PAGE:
Brain tumour mum: My diary saved my life

Julie Bostock has fully recovered after suffering with a brain tumor
Julie Bostock has fully recovered after suffering with a brain tumor
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A mum has credited her diary with saving her life after she was diagnosed with a brain tumour.

Julie Bostock, 50, started the journal as she tried to “write a better year”, after being flooded out of her home in St Michaels by Storm Desmond in December 2015.

But documenting her daily life turned into medical notes as she catalogued splitting headaches and uncharacteristic trips and falls.

And after presenting doctors with her findings, it was revealed she had a large tumour on the side of her brain.

Julie, who has now recovered following surgery, said: “My diary was a big help to me throughout the experience.”

When her home was flooded in December 2015 she decided to put pen to paper and keep a journal on her experiences.

However, the jottings soon took a worrying turn when she started to chart severe headaches and falls among the notes and realised something was wrong.

The 50-year-old mum-of-two, from Blackpool Road, said: “It was a terrible shock because the survival rate is not good at all.

“After being flooded and then being told I had a brain tumour, it was the worst possible start to the year rather than the good one I was hoping to write.”

A brain scan in May 2016 revealed the director of teacher training had a tumour which the doctor told her could have been growing for years.

And while living in a rented house as her home was repaired, Julie began to notice her symptoms getting worse.

“Everyone at work kept telling me I was walking funny and I didn’t even realise,” she said.

“My headaches got worse, I was very tired and my vision was sometimes blurry but my neurosurgeon advised me not to have surgery.

“I kept making daily notes of everything that was happening to me and after showing them how much worse it was getting they decided I should go for the operation.”

On November 10 last year, surgeons at the Royal Preston Hospital (RPH) managed to remove the entire tumour - something Julie had been warned might be impossible.

And her first entry in her diary after the operation - ‘I feel like I’ve won the lottery’.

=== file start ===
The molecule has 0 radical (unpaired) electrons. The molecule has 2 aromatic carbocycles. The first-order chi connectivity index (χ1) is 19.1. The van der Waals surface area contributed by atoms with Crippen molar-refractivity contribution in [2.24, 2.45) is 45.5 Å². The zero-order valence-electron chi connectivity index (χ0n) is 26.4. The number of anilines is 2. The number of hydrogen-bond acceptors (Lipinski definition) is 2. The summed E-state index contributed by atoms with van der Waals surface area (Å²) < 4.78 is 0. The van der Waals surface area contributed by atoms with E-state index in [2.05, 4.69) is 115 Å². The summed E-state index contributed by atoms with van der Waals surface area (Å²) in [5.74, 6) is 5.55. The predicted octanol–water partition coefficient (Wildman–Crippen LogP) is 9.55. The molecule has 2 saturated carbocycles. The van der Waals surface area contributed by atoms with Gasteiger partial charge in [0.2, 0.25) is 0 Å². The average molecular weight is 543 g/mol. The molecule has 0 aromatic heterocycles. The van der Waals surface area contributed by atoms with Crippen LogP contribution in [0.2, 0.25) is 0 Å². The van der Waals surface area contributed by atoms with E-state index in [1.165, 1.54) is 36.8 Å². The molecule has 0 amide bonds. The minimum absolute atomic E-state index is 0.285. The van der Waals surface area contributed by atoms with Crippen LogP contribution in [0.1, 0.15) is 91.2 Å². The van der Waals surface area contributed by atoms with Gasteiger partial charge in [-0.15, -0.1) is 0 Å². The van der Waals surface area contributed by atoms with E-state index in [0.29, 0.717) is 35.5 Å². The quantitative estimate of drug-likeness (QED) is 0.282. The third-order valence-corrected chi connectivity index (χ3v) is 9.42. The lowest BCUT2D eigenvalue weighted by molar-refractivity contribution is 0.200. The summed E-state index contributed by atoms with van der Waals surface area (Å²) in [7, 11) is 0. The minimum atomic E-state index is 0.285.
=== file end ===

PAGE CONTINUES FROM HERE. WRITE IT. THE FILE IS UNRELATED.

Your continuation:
The former psychology teacher said: “I feel really lucky because I had a wonderful experience at RPH.

“I was amazed because I felt better straight away and my headaches had completely gone. My diary was a big help to me throughout the experience.”

Julie, who lives with her partner Ralph, was back working at Ripley St Thomas CE Academy in Lancaster within three months and, after moving back in her Blackpool Road home, says she wants to help others in her situation.

She said: “I’ve spoken to the students about my experience and what to look out for because if anyone can benefit from what I went through then that’s important to me.

“I’ve also donated my tissue to help researchers and I’m determined to spread the word about the work being done by organisations like The Brain Tumour Charity.

“I feel very positive and I want to raise awareness and help people spot the symptoms as early as possible.”

Julie had a good start to her mission of writing a better year in 2017 after she was invited to a royal garden party at Buckingham Palace in recognition of her services to education.

“I’ve kept my diary going and it was wonderful to receive the invitation when I was recovering from my surgery,” she said. “Hopefully this year I can write the one I’ve been hoping for.”

Elvira Lekka, consultant neuroncology neurosurgeon at Lancashire Teaching Hospitals NHS Foundation Trusts, said: “Our team were pleased to be able to remove the tumour on Julie’s brain and it is great to hear that she is now doing well.

“We are also pleased that Julie has donated some of her tissue to research as this is something we are heavily involved with at Lancashire Teaching Hospitals NHS Foundation Trust, to help develop new treatments for the future.”